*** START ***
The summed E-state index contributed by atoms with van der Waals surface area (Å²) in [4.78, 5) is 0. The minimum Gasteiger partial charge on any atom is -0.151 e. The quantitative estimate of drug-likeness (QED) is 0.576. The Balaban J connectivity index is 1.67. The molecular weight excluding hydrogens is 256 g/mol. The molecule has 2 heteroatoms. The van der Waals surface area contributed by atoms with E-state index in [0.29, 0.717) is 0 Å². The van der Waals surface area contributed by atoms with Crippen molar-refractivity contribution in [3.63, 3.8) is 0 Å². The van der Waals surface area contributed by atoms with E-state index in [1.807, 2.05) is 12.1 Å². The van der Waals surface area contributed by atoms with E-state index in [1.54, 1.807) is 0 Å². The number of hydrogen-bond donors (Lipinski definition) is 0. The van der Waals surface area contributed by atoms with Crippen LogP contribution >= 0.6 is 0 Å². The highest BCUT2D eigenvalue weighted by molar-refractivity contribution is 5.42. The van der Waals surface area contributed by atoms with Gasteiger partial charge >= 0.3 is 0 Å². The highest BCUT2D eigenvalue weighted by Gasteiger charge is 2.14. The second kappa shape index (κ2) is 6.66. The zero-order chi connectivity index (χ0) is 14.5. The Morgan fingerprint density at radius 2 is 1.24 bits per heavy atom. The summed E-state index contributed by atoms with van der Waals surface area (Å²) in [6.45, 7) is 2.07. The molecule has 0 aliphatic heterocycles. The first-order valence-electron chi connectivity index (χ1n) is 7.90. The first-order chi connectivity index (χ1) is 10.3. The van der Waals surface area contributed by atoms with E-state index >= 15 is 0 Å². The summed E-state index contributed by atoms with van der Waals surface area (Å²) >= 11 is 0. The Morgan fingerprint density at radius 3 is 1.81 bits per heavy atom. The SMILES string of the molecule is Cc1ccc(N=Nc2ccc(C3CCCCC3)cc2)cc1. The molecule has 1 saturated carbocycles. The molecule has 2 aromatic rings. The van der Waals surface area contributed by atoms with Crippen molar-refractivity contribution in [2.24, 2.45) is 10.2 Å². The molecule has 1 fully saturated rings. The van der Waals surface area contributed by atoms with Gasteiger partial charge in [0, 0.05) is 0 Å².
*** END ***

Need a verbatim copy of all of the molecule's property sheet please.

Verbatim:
The summed E-state index contributed by atoms with van der Waals surface area (Å²) in [4.78, 5) is 0. The minimum Gasteiger partial charge on any atom is -0.151 e. The quantitative estimate of drug-likeness (QED) is 0.576. The Balaban J connectivity index is 1.67. The molecular weight excluding hydrogens is 256 g/mol. The molecule has 2 heteroatoms. The van der Waals surface area contributed by atoms with E-state index in [0.29, 0.717) is 0 Å². The van der Waals surface area contributed by atoms with Crippen molar-refractivity contribution in [3.63, 3.8) is 0 Å². The van der Waals surface area contributed by atoms with E-state index in [1.807, 2.05) is 12.1 Å². The van der Waals surface area contributed by atoms with E-state index in [1.54, 1.807) is 0 Å². The number of hydrogen-bond donors (Lipinski definition) is 0. The van der Waals surface area contributed by atoms with Crippen LogP contribution >= 0.6 is 0 Å². The highest BCUT2D eigenvalue weighted by molar-refractivity contribution is 5.42. The van der Waals surface area contributed by atoms with Gasteiger partial charge >= 0.3 is 0 Å². The highest BCUT2D eigenvalue weighted by Gasteiger charge is 2.14. The second kappa shape index (κ2) is 6.66. The zero-order chi connectivity index (χ0) is 14.5. The Morgan fingerprint density at radius 2 is 1.24 bits per heavy atom. The summed E-state index contributed by atoms with van der Waals surface area (Å²) in [6.45, 7) is 2.07. The molecule has 0 aliphatic heterocycles. The first-order valence-electron chi connectivity index (χ1n) is 7.90. The first-order chi connectivity index (χ1) is 10.3. The van der Waals surface area contributed by atoms with E-state index >= 15 is 0 Å². The summed E-state index contributed by atoms with van der Waals surface area (Å²) >= 11 is 0. The Morgan fingerprint density at radius 3 is 1.81 bits per heavy atom. The SMILES string of the molecule is Cc1ccc(N=Nc2ccc(C3CCCCC3)cc2)cc1. The molecule has 1 saturated carbocycles. The molecule has 2 aromatic rings. The van der Waals surface area contributed by atoms with Crippen molar-refractivity contribution in [2.24, 2.45) is 10.2 Å². The molecule has 1 fully saturated rings. The van der Waals surface area contributed by atoms with Gasteiger partial charge in [0, 0.05) is 0 Å².